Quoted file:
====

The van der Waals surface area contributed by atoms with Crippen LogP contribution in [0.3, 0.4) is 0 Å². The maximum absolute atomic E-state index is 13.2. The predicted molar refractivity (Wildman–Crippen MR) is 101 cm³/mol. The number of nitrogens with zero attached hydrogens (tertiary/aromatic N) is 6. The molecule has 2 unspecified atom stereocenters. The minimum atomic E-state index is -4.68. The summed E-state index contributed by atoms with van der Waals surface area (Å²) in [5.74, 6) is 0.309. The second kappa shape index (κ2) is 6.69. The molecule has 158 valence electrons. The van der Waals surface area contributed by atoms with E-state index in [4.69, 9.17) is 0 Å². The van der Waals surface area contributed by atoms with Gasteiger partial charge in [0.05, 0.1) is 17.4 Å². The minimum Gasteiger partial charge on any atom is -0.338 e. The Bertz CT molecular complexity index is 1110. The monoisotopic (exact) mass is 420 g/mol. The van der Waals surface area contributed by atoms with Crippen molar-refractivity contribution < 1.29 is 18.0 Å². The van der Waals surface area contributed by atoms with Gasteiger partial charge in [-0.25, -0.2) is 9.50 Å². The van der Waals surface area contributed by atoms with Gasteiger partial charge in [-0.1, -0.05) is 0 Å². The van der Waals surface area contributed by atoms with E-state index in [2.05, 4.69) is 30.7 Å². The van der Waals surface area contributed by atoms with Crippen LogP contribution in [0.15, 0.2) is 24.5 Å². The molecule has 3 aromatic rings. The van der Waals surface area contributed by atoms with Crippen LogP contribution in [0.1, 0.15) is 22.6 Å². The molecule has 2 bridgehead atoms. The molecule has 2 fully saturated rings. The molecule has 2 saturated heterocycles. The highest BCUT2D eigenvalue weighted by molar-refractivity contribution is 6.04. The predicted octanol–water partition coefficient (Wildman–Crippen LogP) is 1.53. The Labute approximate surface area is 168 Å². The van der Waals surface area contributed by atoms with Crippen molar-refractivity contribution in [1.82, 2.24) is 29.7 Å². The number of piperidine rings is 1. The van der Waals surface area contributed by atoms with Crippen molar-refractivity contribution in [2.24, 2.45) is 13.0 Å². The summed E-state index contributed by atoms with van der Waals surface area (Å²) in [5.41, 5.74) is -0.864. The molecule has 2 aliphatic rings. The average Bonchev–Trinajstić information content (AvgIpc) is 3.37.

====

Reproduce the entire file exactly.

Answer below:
The van der Waals surface area contributed by atoms with Crippen LogP contribution in [0.3, 0.4) is 0 Å². The maximum absolute atomic E-state index is 13.2. The predicted molar refractivity (Wildman–Crippen MR) is 101 cm³/mol. The number of nitrogens with zero attached hydrogens (tertiary/aromatic N) is 6. The molecule has 2 unspecified atom stereocenters. The minimum atomic E-state index is -4.68. The summed E-state index contributed by atoms with van der Waals surface area (Å²) in [5.74, 6) is 0.309. The second kappa shape index (κ2) is 6.69. The molecule has 158 valence electrons. The van der Waals surface area contributed by atoms with E-state index in [4.69, 9.17) is 0 Å². The van der Waals surface area contributed by atoms with Gasteiger partial charge in [0.05, 0.1) is 17.4 Å². The minimum Gasteiger partial charge on any atom is -0.338 e. The Bertz CT molecular complexity index is 1110. The monoisotopic (exact) mass is 420 g/mol. The van der Waals surface area contributed by atoms with Crippen molar-refractivity contribution < 1.29 is 18.0 Å². The van der Waals surface area contributed by atoms with Gasteiger partial charge in [-0.25, -0.2) is 9.50 Å². The van der Waals surface area contributed by atoms with Gasteiger partial charge in [-0.1, -0.05) is 0 Å². The van der Waals surface area contributed by atoms with E-state index in [2.05, 4.69) is 30.7 Å². The van der Waals surface area contributed by atoms with Crippen LogP contribution in [0.15, 0.2) is 24.5 Å². The molecule has 3 aromatic rings. The van der Waals surface area contributed by atoms with Crippen LogP contribution in [0.1, 0.15) is 22.6 Å². The molecule has 2 bridgehead atoms. The molecule has 2 fully saturated rings. The molecule has 2 saturated heterocycles. The highest BCUT2D eigenvalue weighted by molar-refractivity contribution is 6.04. The predicted octanol–water partition coefficient (Wildman–Crippen LogP) is 1.53. The Labute approximate surface area is 168 Å². The van der Waals surface area contributed by atoms with Crippen molar-refractivity contribution in [1.82, 2.24) is 29.7 Å². The number of piperidine rings is 1. The van der Waals surface area contributed by atoms with Crippen molar-refractivity contribution in [2.24, 2.45) is 13.0 Å². The summed E-state index contributed by atoms with van der Waals surface area (Å²) in [5.41, 5.74) is -0.864. The molecule has 2 aliphatic rings. The average Bonchev–Trinajstić information content (AvgIpc) is 3.37.